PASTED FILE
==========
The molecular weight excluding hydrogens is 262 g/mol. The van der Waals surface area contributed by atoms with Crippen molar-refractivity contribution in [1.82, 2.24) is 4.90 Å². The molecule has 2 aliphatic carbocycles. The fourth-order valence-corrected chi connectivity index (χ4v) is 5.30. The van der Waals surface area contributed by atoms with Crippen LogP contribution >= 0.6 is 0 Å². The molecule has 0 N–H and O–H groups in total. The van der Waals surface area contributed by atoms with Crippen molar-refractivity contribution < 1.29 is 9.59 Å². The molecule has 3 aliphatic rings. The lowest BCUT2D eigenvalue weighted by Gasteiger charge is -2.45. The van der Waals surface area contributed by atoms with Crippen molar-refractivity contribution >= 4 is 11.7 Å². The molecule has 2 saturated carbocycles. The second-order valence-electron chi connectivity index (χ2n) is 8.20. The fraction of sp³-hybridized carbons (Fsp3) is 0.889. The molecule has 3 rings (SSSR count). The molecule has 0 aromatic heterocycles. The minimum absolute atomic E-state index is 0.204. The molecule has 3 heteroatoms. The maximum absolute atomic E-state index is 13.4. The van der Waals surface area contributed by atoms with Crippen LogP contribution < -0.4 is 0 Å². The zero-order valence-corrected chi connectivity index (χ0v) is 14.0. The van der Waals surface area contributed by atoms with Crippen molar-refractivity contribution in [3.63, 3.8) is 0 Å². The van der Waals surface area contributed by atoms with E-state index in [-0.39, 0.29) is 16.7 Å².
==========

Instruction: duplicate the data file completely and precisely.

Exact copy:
The molecular weight excluding hydrogens is 262 g/mol. The van der Waals surface area contributed by atoms with Crippen molar-refractivity contribution in [1.82, 2.24) is 4.90 Å². The molecule has 2 aliphatic carbocycles. The fourth-order valence-corrected chi connectivity index (χ4v) is 5.30. The van der Waals surface area contributed by atoms with Crippen LogP contribution >= 0.6 is 0 Å². The molecule has 0 N–H and O–H groups in total. The van der Waals surface area contributed by atoms with Crippen molar-refractivity contribution < 1.29 is 9.59 Å². The molecule has 3 aliphatic rings. The lowest BCUT2D eigenvalue weighted by Gasteiger charge is -2.45. The van der Waals surface area contributed by atoms with Crippen molar-refractivity contribution >= 4 is 11.7 Å². The molecule has 2 saturated carbocycles. The second-order valence-electron chi connectivity index (χ2n) is 8.20. The fraction of sp³-hybridized carbons (Fsp3) is 0.889. The molecule has 3 rings (SSSR count). The molecule has 0 aromatic heterocycles. The minimum absolute atomic E-state index is 0.204. The molecule has 3 heteroatoms. The maximum absolute atomic E-state index is 13.4. The van der Waals surface area contributed by atoms with Crippen LogP contribution < -0.4 is 0 Å². The zero-order valence-corrected chi connectivity index (χ0v) is 14.0. The van der Waals surface area contributed by atoms with Crippen molar-refractivity contribution in [3.63, 3.8) is 0 Å². The van der Waals surface area contributed by atoms with E-state index in [-0.39, 0.29) is 16.7 Å².